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LUX dark matter detector

Detecting dark matter

The kind of matter and energy we can see and touch – whether it is in the form of atoms and molecules, or heat and light, only forms a tiny proportion of the content of the Universe, only about 5%. Over a quarter is dark matter, which is totally invisible but whose gravitational attraction can be detected; while over two thirds is dark energy, a force that pushes the Universe to expand ever faster.

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Native copper

10 February 2014

Native copper (Photo: UCL Geology Collections)

It might not look like much more than an unusually knobbly rock, but this sample from UCL's geology collections is actually a lump of naturally occurring copper. Most metals are only found combined with other elements (often oxygen) in nature. But a handful do occur in their native (uncombined) forms.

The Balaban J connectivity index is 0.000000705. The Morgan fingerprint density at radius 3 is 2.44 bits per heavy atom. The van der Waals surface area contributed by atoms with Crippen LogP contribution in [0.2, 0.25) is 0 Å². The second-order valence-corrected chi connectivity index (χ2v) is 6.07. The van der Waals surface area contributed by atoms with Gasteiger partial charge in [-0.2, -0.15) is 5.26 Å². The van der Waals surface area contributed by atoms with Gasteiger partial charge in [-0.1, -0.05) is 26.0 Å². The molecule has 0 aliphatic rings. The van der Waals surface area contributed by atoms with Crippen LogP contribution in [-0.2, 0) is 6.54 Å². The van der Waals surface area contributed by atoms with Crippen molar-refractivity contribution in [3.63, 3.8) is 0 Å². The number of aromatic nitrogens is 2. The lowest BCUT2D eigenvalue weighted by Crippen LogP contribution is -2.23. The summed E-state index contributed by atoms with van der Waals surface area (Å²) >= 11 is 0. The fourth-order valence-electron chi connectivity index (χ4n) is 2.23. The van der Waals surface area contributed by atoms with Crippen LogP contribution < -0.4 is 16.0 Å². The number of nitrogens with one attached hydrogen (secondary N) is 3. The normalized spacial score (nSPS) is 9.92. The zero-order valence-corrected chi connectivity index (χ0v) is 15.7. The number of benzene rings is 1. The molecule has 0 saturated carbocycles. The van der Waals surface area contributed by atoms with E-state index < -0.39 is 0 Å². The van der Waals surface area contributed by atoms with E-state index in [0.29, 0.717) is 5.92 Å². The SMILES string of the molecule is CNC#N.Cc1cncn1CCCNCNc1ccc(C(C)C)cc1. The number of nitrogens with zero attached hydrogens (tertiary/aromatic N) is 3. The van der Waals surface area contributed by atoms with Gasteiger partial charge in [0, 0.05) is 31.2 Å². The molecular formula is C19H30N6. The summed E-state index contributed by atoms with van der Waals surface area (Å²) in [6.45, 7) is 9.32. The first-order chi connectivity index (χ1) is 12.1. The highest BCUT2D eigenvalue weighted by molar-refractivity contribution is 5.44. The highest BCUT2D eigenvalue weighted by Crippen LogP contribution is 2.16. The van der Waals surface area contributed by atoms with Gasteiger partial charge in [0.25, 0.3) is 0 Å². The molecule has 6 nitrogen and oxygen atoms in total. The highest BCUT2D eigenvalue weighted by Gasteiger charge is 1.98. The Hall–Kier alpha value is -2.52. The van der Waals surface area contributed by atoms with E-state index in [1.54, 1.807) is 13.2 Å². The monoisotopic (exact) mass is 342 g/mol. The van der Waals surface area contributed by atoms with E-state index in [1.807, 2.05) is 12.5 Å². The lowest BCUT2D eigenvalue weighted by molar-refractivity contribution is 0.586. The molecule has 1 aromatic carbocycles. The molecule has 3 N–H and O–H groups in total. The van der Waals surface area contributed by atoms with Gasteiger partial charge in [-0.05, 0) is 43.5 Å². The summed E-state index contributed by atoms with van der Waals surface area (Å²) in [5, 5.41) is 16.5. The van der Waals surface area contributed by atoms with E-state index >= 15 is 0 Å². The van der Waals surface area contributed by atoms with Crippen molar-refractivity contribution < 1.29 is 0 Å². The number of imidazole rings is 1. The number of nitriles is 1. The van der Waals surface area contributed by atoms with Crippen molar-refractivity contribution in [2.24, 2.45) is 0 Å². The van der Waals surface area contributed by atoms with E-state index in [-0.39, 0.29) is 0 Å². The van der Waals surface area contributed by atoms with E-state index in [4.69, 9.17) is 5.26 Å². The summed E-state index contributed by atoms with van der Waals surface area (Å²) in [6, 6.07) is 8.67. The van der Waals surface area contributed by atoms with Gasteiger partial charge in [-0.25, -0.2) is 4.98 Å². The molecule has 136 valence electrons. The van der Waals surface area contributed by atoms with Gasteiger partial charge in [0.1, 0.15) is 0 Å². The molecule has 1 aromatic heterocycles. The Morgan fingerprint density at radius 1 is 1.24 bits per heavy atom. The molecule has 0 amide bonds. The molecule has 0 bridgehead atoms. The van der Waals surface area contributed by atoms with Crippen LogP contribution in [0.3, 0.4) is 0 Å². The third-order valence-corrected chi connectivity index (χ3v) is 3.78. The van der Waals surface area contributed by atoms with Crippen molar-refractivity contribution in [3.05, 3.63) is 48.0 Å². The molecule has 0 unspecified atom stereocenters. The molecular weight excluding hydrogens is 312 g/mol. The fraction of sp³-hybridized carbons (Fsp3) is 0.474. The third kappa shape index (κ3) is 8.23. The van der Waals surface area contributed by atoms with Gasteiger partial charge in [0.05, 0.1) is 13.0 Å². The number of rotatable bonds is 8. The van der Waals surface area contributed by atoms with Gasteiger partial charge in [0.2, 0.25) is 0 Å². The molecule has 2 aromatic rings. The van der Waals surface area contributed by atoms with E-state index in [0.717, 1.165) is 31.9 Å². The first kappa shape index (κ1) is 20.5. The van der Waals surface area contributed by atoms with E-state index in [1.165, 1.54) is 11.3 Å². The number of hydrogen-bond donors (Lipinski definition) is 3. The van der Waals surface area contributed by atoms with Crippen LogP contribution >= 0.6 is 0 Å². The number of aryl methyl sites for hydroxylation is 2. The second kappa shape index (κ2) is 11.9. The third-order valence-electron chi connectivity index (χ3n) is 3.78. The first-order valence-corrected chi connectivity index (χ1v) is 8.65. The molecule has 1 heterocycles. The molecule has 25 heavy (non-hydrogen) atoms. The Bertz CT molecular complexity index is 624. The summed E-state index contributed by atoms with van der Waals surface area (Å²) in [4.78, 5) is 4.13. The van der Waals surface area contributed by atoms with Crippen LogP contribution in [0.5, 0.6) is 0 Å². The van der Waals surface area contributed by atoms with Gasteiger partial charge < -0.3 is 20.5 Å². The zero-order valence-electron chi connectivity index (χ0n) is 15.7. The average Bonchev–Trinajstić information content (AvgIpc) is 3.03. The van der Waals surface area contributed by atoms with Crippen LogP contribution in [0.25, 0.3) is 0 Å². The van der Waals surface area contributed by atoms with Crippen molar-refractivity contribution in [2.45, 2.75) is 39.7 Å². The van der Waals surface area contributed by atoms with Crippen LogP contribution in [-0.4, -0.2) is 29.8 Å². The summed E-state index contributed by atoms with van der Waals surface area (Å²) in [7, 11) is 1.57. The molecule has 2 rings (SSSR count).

Gold, famously, exists in nature in shiny nuggets that don't even need to be polished to reveal their metallic lustre. Copper, since it reacts with oxygen, dulling its surface, is slightly less impressive. It forms irregular brown lumps like the one pictured.

Native copper lumps like this were an important source of copper in in prehistory. Copper and bronze (alloys of copper with other metals, usually tin) were the first metals widely used to make tools, and marked humanity's emergence from the stone age.

Copper today is usually extracted from ores such as chalcopyrite (copper iron sulphide), rather than the relatively rare lumps of native copper.

This fine example of native copper is displayed in the Rock Room, which holds UCL's teaching collections for the Department of Earth Sciences. As well as being a resource for teaching, the Rock Room is open to the public every Friday from 1pm-3pm.

Photo credit: UCL Geology Collections


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